(sigh) Other than the fact that I was just illustrating my disagreement with Nerys...and that to over-emphasize this line is to take the bloody thread even more off topic...
If you don't want to discuss things, don't say them.

To be frank, I have yet to see a canonical--or even TrekLit--establishment that "everyone's food, housing, medical and educational needs are met by the state". I could be wrong--but until I am proven so, I stand by those comments.
I think an amalgamation of the available canon evidence would suggest that indeed, on core Federation worlds like Earth and Betazed at least, Federation citizens are given public schooling and have their medical needs provided for. Would you argue that corporations run their school and health care system or that they're for profit? It's been stated there is no poverty or hunger, I'm pretty sure it's not because they've found a way to guarantee 100% unemployment through raw capitalism. You really think society went in the totally opposite direction we're going today in a future with unlimited resources? You can build homes and apartments and power them for next to nothing given their level of technology.

Then again I'd argue that their entire political and particularly their economic system is different enough from ours based on the available evidence (again, because of their level of tech and a non-scarcity environment) that traditional labels like "socialism" and "capitalism" are a bit in error. They have a government system that seems like a mix of Republicanism and the Parliamentary system. They seem to have one economic system within the Federation for its citizens (this no money business Kirk and Picard go on about) while maintaining a way to interact with outside economies on small and large scales. They'd have to have an amalgamation of all kinds of economic ideas cherry picked in order for it to work.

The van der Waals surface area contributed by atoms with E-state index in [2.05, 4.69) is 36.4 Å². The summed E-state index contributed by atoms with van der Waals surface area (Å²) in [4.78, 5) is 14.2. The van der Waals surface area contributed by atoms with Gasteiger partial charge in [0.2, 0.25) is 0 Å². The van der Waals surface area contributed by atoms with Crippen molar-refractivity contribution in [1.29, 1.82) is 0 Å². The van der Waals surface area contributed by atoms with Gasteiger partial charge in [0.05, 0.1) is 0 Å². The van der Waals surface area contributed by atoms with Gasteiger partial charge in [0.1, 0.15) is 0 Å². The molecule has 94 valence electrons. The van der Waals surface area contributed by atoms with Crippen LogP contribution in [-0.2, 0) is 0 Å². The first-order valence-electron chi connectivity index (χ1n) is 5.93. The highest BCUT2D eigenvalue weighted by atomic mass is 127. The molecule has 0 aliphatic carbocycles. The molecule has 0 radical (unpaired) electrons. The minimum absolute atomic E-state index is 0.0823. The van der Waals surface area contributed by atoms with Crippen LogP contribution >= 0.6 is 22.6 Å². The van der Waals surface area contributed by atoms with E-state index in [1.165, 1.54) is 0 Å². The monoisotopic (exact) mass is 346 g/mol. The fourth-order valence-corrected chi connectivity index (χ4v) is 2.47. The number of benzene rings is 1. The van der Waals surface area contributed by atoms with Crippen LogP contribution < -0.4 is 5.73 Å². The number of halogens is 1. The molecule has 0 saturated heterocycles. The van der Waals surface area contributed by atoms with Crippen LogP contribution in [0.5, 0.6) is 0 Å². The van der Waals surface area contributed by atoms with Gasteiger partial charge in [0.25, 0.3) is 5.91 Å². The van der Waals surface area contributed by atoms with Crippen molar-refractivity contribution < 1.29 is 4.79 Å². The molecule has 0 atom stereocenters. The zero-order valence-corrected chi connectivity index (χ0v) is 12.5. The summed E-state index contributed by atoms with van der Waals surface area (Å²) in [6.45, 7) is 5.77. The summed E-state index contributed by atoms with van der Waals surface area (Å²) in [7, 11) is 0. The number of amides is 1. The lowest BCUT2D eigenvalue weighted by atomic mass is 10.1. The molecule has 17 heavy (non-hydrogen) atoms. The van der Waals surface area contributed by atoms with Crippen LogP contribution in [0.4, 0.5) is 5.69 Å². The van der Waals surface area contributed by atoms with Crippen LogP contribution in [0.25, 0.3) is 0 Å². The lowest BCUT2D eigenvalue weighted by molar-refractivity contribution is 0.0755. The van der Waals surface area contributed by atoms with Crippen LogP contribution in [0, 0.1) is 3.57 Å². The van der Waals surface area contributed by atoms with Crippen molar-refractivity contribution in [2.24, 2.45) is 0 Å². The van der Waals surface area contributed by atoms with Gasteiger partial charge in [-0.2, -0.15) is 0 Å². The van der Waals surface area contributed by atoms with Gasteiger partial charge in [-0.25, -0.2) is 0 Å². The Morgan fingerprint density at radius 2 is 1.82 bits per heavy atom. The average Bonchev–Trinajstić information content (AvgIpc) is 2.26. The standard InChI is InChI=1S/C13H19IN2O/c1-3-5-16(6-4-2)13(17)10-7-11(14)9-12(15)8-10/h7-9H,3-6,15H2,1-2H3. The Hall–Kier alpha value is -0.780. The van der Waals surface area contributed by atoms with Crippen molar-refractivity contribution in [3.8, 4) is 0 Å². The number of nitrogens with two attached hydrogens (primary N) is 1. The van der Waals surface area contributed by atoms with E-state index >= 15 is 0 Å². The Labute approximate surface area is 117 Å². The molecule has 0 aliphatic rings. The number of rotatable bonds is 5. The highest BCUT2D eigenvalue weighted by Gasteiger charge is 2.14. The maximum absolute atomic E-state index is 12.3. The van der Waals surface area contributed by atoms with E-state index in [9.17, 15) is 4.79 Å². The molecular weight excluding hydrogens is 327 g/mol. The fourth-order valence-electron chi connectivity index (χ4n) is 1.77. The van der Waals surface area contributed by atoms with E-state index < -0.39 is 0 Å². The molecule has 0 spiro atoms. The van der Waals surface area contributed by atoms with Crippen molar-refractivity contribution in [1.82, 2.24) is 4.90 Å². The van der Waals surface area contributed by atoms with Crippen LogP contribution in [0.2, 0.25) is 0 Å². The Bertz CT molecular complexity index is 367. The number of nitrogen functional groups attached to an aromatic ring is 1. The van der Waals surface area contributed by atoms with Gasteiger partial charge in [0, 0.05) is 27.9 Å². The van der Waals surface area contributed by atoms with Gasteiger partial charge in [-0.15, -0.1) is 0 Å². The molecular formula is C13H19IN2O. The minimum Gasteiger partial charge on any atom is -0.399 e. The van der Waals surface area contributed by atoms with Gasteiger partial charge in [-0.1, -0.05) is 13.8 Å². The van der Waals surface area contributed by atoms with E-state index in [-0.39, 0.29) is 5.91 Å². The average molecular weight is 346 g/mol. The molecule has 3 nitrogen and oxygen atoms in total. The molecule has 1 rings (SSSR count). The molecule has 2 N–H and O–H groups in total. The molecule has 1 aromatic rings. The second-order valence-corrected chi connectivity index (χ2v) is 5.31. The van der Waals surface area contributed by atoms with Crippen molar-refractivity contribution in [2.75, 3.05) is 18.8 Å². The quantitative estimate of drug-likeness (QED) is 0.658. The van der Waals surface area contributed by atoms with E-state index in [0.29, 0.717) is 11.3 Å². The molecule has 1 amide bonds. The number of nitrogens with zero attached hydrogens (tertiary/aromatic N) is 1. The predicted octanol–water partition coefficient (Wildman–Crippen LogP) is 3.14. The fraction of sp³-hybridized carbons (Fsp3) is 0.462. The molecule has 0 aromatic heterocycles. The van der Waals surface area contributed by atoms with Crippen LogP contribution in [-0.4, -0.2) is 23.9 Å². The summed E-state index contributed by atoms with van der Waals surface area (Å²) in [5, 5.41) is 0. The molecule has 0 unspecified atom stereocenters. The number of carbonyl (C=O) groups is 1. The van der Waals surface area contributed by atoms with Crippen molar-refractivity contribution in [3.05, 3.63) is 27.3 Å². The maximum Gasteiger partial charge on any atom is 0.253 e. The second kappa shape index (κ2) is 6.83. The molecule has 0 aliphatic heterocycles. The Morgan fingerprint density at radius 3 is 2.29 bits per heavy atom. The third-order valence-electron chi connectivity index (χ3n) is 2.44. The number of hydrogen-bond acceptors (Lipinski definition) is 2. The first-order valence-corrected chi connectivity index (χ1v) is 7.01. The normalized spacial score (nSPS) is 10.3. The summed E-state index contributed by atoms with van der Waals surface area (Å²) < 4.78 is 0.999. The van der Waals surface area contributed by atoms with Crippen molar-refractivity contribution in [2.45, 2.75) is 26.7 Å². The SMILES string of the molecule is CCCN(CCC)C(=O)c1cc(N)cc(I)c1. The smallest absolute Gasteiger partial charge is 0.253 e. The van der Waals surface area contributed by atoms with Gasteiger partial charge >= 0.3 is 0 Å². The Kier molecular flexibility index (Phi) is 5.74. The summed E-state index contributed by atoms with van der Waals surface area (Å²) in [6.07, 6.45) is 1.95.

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Old April 27 2010, 07:01 PM   #56
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Re: was ezri right in Tacking into the Wind - are Klingons hypocrites?

FordSVT wrote: View Post
Rush Limborg wrote: View Post
FordSVT wrote: View Post